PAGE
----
Voice interfaces are here to stay. There are currently more than 50,000 skills for Alexa and more Alexa medical skills hit the market every day. Even giants like Amazon are getting in the game by creating a suite of HIPAA-compliant voice interfaces that promise to keep health data confidential and secure.
However, as Gavin Price pointed out in his recent article “Critical Considerations for Voice-Based Applications”, designing apps for effective use of voice assistants in healthcare is difficult. That’s largely because designing something that is simple and effective is, well… complicated. Although there are many skills for Alexa, many of them end up failing. Everyone wants to know how to create an Alexa skill that’s effective. This happens for two reasons: the skill tries to do too much or the skill’s value is unclear to users. Often, these go hand in hand.
Ahmed Albaiti, Medullan’s CEO, offers clear advice on how to negate these problems of voice assistants in healthcare : “Get simple and meet an established need. That could mean reminding people to test their blood sugar or take a baby aspirin each morning.”
For example, look at the highly-rated Alexa skill “My Better Nutrition” by Registered Dietitian Ashley Koff. Her voice skill has two central features to help the average person eat healthier: a daily informational tip and a nutrition-focused FAQ. The information she provides is incredibly valuable to her skill’s users, as evidenced by the skill’s 4.9 star rating in the Alexa store, and it provides that information in two simple ways.
4 Tips for Success
So, how do you create a simple and engaging voice interface? Here are 4 tips to keep in mind:
Know Your User. A key principle in user-centered design is building an understanding of and empathy for the people who will be using your products. This principle is just as important for voice design as it is for graphical and other types of design. Make sure to identify your users, understand their particular needs, and think about how to effectively solve their problems.
Provide Clear Value. The healthcare space holds incredible potential for being able to provide valuable products to our users. Whether we are designing for patients with chronic wounds, primary care providers with busy practices, or commercial payers with the goal of improving access for their many customers, our users have distinct needs that we can provide valuable solutions for. The voice app’s value should be clearly articulated throughout the experience, so that the user has no doubts about why they should use this product.
Stay Focused. A voice-first application doesn’t have to do 1000 things to be successful. In fact, you will notice that the most downloaded and highly-rated apps tend to have a limited set of features that they perform well. Check out the “Make Me Smart” Alexa skill by the folks at Marketplace. The single feature app helps to keep its users up-to-date on the latest technology and trends with short, daily briefings. The lesson? Focus on 1-2 key functions that will most help your user and do those well. Medullan CEO Albaiti explains: “Only by understanding and carefully isolating the most essential elements of the skill—will we create highly rated and widely adopted services”.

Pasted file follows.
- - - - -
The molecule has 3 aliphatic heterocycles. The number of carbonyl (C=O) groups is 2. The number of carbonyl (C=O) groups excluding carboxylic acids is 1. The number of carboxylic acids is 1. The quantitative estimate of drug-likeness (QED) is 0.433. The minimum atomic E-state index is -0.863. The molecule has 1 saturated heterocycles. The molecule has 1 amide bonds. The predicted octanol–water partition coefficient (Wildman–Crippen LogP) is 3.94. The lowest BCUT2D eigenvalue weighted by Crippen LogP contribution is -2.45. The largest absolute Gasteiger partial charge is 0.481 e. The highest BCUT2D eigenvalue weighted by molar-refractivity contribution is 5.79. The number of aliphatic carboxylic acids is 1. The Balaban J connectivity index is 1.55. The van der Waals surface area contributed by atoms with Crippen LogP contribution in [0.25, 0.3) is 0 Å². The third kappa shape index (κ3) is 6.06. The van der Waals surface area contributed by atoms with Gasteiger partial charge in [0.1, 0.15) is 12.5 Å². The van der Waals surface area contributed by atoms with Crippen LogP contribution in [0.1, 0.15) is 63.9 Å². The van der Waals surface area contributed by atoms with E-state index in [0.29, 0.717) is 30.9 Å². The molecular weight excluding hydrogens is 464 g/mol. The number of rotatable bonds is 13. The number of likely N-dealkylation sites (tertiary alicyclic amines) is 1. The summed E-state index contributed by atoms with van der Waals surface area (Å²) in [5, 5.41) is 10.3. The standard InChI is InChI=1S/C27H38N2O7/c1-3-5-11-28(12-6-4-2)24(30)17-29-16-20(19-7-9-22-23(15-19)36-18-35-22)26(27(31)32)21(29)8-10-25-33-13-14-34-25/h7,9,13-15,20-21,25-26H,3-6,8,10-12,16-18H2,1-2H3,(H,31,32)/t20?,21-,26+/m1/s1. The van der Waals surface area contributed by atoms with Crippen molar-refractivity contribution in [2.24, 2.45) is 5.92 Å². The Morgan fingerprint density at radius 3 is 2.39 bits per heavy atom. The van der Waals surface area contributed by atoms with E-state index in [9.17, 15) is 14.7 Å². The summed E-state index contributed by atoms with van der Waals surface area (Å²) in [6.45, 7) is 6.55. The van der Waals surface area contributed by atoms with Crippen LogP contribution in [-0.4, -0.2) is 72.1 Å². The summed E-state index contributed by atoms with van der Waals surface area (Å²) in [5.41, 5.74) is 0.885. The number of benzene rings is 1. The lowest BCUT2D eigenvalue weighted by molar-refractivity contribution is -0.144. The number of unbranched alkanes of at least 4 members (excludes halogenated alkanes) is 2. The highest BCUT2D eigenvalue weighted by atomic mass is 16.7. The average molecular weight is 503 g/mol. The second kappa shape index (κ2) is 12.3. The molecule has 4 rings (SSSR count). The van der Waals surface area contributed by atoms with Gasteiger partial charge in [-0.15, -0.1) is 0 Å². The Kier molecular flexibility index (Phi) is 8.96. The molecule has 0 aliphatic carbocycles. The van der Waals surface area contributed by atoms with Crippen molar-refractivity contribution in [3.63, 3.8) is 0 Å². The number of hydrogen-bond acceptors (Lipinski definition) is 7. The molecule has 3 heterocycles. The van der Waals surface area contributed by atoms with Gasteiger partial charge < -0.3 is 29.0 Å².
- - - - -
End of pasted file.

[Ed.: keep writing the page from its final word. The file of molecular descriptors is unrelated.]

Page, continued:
Consider Engagement. Much like a traditional, screen-based application, voice-first apps need to keep users engaged and interested. In the healthcare space, engagement is particularly important when using an app to drive behavior change in patients or providers. The voice interface can make this complicated because in most cases it cannot initiate communication with the user. Therefore, voice designers need to come up with creative ways to engage and solicit communication from the user despite this limited functionality. Consider using the notification light feature on voice assistant devices and other workarounds to prompt your user to interact with the application when usage is slipping. If creating a multimodal experience, then support the voice interface with engagement reminders on the other associate devices.
Product designers and developers in the healthcare space should pay special attention to voice technology. Voice-first applications have the potential to solve complex problems for patients and providers alike, making care more accessible and keeping patients more engaged in their health. If you are designing a voice-first app in healthcare, remember to start with your user, provide clear value to them, stay focused on 1-2 well-defined features, and find some creative ways to keep them engaged. Need a trusted partner? At Medullan, we pride ourselves on being digital health experts. Contact us to schedule an introductory meeting where we will discuss your most pressing digital health challenges and how we can help.